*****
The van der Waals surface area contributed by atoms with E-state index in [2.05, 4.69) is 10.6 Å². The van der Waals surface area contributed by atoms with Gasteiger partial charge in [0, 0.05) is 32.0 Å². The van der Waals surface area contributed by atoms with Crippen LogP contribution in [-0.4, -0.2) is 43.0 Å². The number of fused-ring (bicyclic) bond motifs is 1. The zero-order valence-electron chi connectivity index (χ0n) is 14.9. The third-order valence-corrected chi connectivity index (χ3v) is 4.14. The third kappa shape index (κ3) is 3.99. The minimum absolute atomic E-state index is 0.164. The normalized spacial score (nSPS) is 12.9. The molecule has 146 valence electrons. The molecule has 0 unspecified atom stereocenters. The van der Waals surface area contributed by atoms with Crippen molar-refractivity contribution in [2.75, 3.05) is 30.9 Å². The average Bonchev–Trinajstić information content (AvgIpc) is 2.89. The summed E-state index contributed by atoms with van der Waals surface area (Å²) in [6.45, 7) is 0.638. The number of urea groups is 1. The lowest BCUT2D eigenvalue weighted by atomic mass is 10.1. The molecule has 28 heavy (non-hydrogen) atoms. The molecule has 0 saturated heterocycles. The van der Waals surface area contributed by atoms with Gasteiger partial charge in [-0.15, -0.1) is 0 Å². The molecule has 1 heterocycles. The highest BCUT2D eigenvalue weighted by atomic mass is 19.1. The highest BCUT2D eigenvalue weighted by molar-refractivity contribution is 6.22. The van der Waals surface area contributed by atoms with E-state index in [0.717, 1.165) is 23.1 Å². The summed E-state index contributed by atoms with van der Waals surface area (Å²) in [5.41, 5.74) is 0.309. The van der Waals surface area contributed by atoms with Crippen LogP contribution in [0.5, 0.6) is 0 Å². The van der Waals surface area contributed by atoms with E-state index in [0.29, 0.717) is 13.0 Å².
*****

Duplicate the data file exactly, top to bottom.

The van der Waals surface area contributed by atoms with E-state index in [2.05, 4.69) is 10.6 Å². The van der Waals surface area contributed by atoms with Gasteiger partial charge in [0, 0.05) is 32.0 Å². The van der Waals surface area contributed by atoms with Crippen LogP contribution in [-0.4, -0.2) is 43.0 Å². The number of fused-ring (bicyclic) bond motifs is 1. The zero-order valence-electron chi connectivity index (χ0n) is 14.9. The third-order valence-corrected chi connectivity index (χ3v) is 4.14. The third kappa shape index (κ3) is 3.99. The minimum absolute atomic E-state index is 0.164. The normalized spacial score (nSPS) is 12.9. The molecule has 146 valence electrons. The molecule has 0 unspecified atom stereocenters. The van der Waals surface area contributed by atoms with Crippen molar-refractivity contribution in [2.75, 3.05) is 30.9 Å². The average Bonchev–Trinajstić information content (AvgIpc) is 2.89. The summed E-state index contributed by atoms with van der Waals surface area (Å²) in [6.45, 7) is 0.638. The number of urea groups is 1. The lowest BCUT2D eigenvalue weighted by atomic mass is 10.1. The molecule has 28 heavy (non-hydrogen) atoms. The molecule has 0 saturated heterocycles. The van der Waals surface area contributed by atoms with Gasteiger partial charge in [-0.15, -0.1) is 0 Å². The molecule has 1 heterocycles. The highest BCUT2D eigenvalue weighted by atomic mass is 19.1. The highest BCUT2D eigenvalue weighted by molar-refractivity contribution is 6.22. The van der Waals surface area contributed by atoms with E-state index in [0.717, 1.165) is 23.1 Å². The summed E-state index contributed by atoms with van der Waals surface area (Å²) in [5.41, 5.74) is 0.309. The van der Waals surface area contributed by atoms with Crippen LogP contribution in [0.5, 0.6) is 0 Å². The van der Waals surface area contributed by atoms with E-state index in [0.29, 0.717) is 13.0 Å².